Dancers] Theme-Nativity: The Reason for
Let cowbells, sterno-heated goombay drums,
conch shells, trumpets, and trombones
regale past dawn, immortal one.
The birth of god be now our song, no sober doctrines of demure
but white rum, the undone
business of shaking all shame from the seat
in a few days' leisure from service.
Jesus Lord, dem what say
Mussie firs' obey da rules to break em
is always da unrulies' rulers
knowin da rule burnin to bus' free
Once, a comet's millennial flare
shone in enshrinements that pharoahs described.
Camels and scholars looked up to the sky
swollen fat with new-moon-tides.
And there were in the same countersign
shells abiding in the fickleness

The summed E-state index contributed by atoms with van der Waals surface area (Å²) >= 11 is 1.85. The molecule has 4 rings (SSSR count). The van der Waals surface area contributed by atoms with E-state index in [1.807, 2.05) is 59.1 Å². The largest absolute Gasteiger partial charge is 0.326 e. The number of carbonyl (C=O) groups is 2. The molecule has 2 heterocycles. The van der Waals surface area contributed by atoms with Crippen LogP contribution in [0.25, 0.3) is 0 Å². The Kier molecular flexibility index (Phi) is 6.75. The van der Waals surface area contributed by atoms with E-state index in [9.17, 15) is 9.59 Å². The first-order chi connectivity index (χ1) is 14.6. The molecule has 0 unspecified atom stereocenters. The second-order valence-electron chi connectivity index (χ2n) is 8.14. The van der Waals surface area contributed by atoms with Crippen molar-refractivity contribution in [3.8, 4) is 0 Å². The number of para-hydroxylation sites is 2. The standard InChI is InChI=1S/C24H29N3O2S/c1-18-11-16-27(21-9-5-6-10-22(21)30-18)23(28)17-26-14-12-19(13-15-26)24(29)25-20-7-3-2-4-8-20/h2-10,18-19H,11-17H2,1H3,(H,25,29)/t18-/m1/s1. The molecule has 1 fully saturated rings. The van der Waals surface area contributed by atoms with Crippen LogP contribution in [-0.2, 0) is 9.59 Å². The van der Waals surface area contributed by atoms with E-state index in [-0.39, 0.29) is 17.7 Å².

keeping wassail over the flight by nickelodeon
and Io, the anemia of the look came upon them
and the glob of the look shone round about them
and they were sore afraid.
But de angel tell um say, "Must don't fear!
I have good news…."
And the trumpets
and bicycle horns
were neither swallowed up
by the percussion.
[Scrap Gang #1]
Ma-ma bake dejohnny cake,
If ya gown too narrow,
Buy half a yard. Make it wider.
© 2001 Keith Cartwright
Keith Cartwright lives in Buchanan, Virginia
and teaches at Roanoke College. He has taught at College of
the Bahamas, Coastal Georgia Community College, Selma University,
and Murray State University. He has served in the Peace Corps
in Senegal and with the U. S. Fish and Wildlife Service in
New York City. He is an advisory/contributing editor of Yinna,
a journal of Bahamian arts and culture published in Nassau.
His long poem, Saint-Louis: A Wool Strip
Cloth for Sekou Dabo, was published by Xavier Review
Press of New Orleans (1997). Selections from Saint-Louis
were reprinted in the Carnegie Mellon anthology, American
Poetry: The Next Generation (2000). Some of his most
recent poems have appeared in Shenandoah, Seneca
Review, Yemassee, and The Distillery.